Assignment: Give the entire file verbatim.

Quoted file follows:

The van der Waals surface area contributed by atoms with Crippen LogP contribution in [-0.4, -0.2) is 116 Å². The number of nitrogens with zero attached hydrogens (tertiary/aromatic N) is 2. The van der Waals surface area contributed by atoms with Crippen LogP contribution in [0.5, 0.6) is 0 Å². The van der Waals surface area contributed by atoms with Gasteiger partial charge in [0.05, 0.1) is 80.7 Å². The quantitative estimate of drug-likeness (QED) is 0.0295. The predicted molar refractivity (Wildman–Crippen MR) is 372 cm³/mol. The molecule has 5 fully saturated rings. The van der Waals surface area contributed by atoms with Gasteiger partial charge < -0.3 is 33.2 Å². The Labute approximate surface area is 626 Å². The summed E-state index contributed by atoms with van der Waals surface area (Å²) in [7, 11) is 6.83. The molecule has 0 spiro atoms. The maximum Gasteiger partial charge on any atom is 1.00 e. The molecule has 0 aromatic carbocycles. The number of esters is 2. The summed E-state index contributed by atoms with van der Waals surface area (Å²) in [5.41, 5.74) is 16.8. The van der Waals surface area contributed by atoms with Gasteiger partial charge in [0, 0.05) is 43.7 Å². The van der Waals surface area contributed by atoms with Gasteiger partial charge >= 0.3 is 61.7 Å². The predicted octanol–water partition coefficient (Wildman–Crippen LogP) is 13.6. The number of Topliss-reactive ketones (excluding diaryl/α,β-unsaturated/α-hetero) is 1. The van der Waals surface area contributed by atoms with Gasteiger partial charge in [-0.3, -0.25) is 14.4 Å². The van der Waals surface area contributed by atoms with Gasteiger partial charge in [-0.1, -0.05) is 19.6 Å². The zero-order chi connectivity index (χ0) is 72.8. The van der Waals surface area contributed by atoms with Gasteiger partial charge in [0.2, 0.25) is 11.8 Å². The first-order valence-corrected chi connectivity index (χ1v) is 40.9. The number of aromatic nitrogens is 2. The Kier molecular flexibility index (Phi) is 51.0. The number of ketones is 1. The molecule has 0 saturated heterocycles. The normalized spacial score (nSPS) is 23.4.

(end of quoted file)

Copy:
The van der Waals surface area contributed by atoms with Crippen LogP contribution in [-0.4, -0.2) is 116 Å². The number of nitrogens with zero attached hydrogens (tertiary/aromatic N) is 2. The van der Waals surface area contributed by atoms with Crippen LogP contribution in [0.5, 0.6) is 0 Å². The van der Waals surface area contributed by atoms with Gasteiger partial charge in [0.05, 0.1) is 80.7 Å². The quantitative estimate of drug-likeness (QED) is 0.0295. The predicted molar refractivity (Wildman–Crippen MR) is 372 cm³/mol. The molecule has 5 fully saturated rings. The van der Waals surface area contributed by atoms with Gasteiger partial charge < -0.3 is 33.2 Å². The Labute approximate surface area is 626 Å². The summed E-state index contributed by atoms with van der Waals surface area (Å²) in [7, 11) is 6.83. The molecule has 0 spiro atoms. The maximum Gasteiger partial charge on any atom is 1.00 e. The molecule has 0 aromatic carbocycles. The number of esters is 2. The summed E-state index contributed by atoms with van der Waals surface area (Å²) in [5.41, 5.74) is 16.8. The van der Waals surface area contributed by atoms with Gasteiger partial charge in [0, 0.05) is 43.7 Å². The van der Waals surface area contributed by atoms with Gasteiger partial charge >= 0.3 is 61.7 Å². The predicted octanol–water partition coefficient (Wildman–Crippen LogP) is 13.6. The number of Topliss-reactive ketones (excluding diaryl/α,β-unsaturated/α-hetero) is 1. The van der Waals surface area contributed by atoms with Gasteiger partial charge in [-0.3, -0.25) is 14.4 Å². The van der Waals surface area contributed by atoms with Gasteiger partial charge in [-0.1, -0.05) is 19.6 Å². The zero-order chi connectivity index (χ0) is 72.8. The van der Waals surface area contributed by atoms with Gasteiger partial charge in [0.2, 0.25) is 11.8 Å². The first-order valence-corrected chi connectivity index (χ1v) is 40.9. The number of aromatic nitrogens is 2. The Kier molecular flexibility index (Phi) is 51.0. The number of ketones is 1. The molecule has 0 saturated heterocycles. The normalized spacial score (nSPS) is 23.4.